The Victorian Government has published details of the proposed regulatory framework to consolidate regulation of waste and recycling in Victoria.
The 2020 APCO Awards ceremony will return on 18 November with a new digital format and three new categories.
Researchers have shown how industries could work together to recycle cigarette butts into bricks, in a step-by-step implementation plan for saving energy and solving a global littering problem.
Recycling company, Bio-recycle Australia Pty Ltd, has been fined $300,000 for receiving and disposing of more waste than it was authorised to over a three-year period.
The Latrobe City Council has rejected a proposal by Chunxing Corporation to build the state’s first lead battery recycling plant in the municipality, saying lead from the plant posed too big a risk to the community.
In a frank interview with the Australian Financial Review (AFR) Cleanaway Waste Management’s CEO Vik Bansal, explained why he needed to be tough on staff to fix the company. Read more
Six weeks out from the Queensland election, both the Waste Recycling Industry Association of Queensland (WRIQ) and the Waste Management and Resource Recovery Association of Australia (WMRR) have appealed to the government to set-up an independent Environment Protection Authority.
The Victorian Greens have called on the state government to invest in 23 new or expanded recycling factories by 2025 to meet the state’s needs and ensure high recycling rates.
More than 70 officers will join Victoria’s new Waste Crime Prevention Inspectorate to reduce waste crime. It is the largest recruitment of specialists in the Environment Protection Authority’s (EPA’s) history.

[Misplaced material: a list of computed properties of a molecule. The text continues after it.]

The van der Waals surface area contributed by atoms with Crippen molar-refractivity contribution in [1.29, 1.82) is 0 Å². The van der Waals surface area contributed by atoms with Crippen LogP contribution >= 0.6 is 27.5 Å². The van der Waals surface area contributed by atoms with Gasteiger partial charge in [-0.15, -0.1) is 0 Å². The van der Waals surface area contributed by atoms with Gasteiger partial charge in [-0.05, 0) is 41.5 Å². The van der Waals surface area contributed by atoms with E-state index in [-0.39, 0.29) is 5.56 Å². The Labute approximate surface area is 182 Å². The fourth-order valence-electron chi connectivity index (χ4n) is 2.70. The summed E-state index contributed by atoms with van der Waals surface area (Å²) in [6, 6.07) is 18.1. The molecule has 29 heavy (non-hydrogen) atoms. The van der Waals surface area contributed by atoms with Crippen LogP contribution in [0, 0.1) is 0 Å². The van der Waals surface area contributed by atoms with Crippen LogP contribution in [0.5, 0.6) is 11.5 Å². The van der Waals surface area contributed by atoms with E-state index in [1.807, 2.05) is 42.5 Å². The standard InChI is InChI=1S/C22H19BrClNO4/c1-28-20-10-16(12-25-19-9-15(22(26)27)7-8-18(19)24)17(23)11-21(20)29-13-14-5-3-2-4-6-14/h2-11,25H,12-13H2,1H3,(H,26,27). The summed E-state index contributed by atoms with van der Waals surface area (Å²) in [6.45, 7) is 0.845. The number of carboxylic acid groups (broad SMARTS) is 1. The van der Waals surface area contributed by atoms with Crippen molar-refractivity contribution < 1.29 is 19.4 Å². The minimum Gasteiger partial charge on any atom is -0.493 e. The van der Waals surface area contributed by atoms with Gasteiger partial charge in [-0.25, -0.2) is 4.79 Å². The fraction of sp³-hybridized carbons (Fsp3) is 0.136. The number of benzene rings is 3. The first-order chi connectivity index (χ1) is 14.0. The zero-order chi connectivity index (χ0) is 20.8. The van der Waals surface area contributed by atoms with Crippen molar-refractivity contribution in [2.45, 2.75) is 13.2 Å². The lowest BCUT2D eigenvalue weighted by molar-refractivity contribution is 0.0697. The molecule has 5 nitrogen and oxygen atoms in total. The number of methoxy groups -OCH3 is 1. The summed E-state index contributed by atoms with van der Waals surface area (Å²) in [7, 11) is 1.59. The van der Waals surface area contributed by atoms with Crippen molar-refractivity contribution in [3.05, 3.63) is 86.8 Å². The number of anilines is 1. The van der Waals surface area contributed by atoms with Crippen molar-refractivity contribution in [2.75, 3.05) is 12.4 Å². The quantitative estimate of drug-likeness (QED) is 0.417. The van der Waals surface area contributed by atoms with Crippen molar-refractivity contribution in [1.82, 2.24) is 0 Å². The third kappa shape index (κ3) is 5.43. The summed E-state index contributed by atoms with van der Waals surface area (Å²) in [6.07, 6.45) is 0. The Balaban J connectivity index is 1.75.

The NSW Return and Earn program has seen over four billion containers recycled since 2017 through the scheme.
According to Environment Minister Matt Kean, the program’s design enabled it to deliver tangible environmental, social and economic benefits to NSW, including more than $10.4 million paid to not-for-profits and charities via donations.
“The latest research shows 75 per cent of residents have now participated in Return and Earn – this is a phenomenal achievement in less than three years,” Kean said.
“It also highlights the importance of community-based return point operators like local newsagencies, corner stores and post offices.”
Return and Earn has provided opportunities for local business to get on board and realise the potential for commercial opportunities and local job creation.
In turn, local businesses have improved customer access by increasing the number of return points.
Kean said that the benefits of the scheme for the environment and to the individual are clear: less material ending up as litter or landfill while being rewarded for each container returned.
“Benefitting from being part of the scheme are social enterprises like Vinnies which have set up their own return points and collected over 100 million containers.
“This has created jobs for many people within communities, including those with disabilities and the long-term unemployed,” he added.
The network of return points in NSW currently consists of 245 over-the-counter return points and 27 automated depots, alongside the 325 reverse vending machines.